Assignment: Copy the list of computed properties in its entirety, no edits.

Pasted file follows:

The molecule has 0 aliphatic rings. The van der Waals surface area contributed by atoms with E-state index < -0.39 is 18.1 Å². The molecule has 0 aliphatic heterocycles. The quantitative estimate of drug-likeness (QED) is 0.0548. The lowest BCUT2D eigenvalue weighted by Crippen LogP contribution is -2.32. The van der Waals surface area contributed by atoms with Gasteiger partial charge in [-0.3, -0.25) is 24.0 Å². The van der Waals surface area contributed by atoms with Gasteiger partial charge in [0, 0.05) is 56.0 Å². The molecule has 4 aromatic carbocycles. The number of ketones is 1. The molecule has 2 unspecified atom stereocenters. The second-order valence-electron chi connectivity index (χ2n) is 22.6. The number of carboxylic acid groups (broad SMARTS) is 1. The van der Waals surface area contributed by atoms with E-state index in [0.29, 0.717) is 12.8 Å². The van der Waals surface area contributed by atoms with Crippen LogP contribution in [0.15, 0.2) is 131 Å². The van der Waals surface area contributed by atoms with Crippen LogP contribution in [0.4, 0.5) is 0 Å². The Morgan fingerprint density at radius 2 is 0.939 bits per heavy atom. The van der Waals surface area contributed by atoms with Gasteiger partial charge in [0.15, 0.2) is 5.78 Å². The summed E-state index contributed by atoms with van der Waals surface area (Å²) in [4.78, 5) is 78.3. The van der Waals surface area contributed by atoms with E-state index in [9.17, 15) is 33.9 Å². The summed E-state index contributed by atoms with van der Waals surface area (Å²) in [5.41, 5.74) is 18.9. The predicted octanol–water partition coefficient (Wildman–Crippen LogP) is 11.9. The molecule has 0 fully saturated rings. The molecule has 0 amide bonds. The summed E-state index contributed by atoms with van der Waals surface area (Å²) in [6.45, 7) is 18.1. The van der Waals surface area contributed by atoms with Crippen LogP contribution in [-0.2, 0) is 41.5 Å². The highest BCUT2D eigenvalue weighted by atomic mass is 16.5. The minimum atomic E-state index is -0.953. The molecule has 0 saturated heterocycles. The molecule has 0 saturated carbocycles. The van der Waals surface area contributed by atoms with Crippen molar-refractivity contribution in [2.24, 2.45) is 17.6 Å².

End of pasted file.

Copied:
The molecule has 0 aliphatic rings. The van der Waals surface area contributed by atoms with E-state index < -0.39 is 18.1 Å². The molecule has 0 aliphatic heterocycles. The quantitative estimate of drug-likeness (QED) is 0.0548. The lowest BCUT2D eigenvalue weighted by Crippen LogP contribution is -2.32. The van der Waals surface area contributed by atoms with Gasteiger partial charge in [-0.3, -0.25) is 24.0 Å². The van der Waals surface area contributed by atoms with Gasteiger partial charge in [0, 0.05) is 56.0 Å². The molecule has 4 aromatic carbocycles. The number of ketones is 1. The molecule has 2 unspecified atom stereocenters. The second-order valence-electron chi connectivity index (χ2n) is 22.6. The number of carboxylic acid groups (broad SMARTS) is 1. The van der Waals surface area contributed by atoms with E-state index in [0.29, 0.717) is 12.8 Å². The van der Waals surface area contributed by atoms with Crippen LogP contribution in [0.15, 0.2) is 131 Å². The van der Waals surface area contributed by atoms with Crippen LogP contribution in [0.4, 0.5) is 0 Å². The Morgan fingerprint density at radius 2 is 0.939 bits per heavy atom. The van der Waals surface area contributed by atoms with Gasteiger partial charge in [0.15, 0.2) is 5.78 Å². The summed E-state index contributed by atoms with van der Waals surface area (Å²) in [4.78, 5) is 78.3. The van der Waals surface area contributed by atoms with E-state index in [9.17, 15) is 33.9 Å². The summed E-state index contributed by atoms with van der Waals surface area (Å²) in [5.41, 5.74) is 18.9. The predicted octanol–water partition coefficient (Wildman–Crippen LogP) is 11.9. The molecule has 0 fully saturated rings. The molecule has 0 amide bonds. The summed E-state index contributed by atoms with van der Waals surface area (Å²) in [6.45, 7) is 18.1. The van der Waals surface area contributed by atoms with Crippen LogP contribution in [-0.2, 0) is 41.5 Å². The highest BCUT2D eigenvalue weighted by atomic mass is 16.5. The minimum atomic E-state index is -0.953. The molecule has 0 saturated heterocycles. The molecule has 0 saturated carbocycles. The van der Waals surface area contributed by atoms with Crippen molar-refractivity contribution in [2.24, 2.45) is 17.6 Å².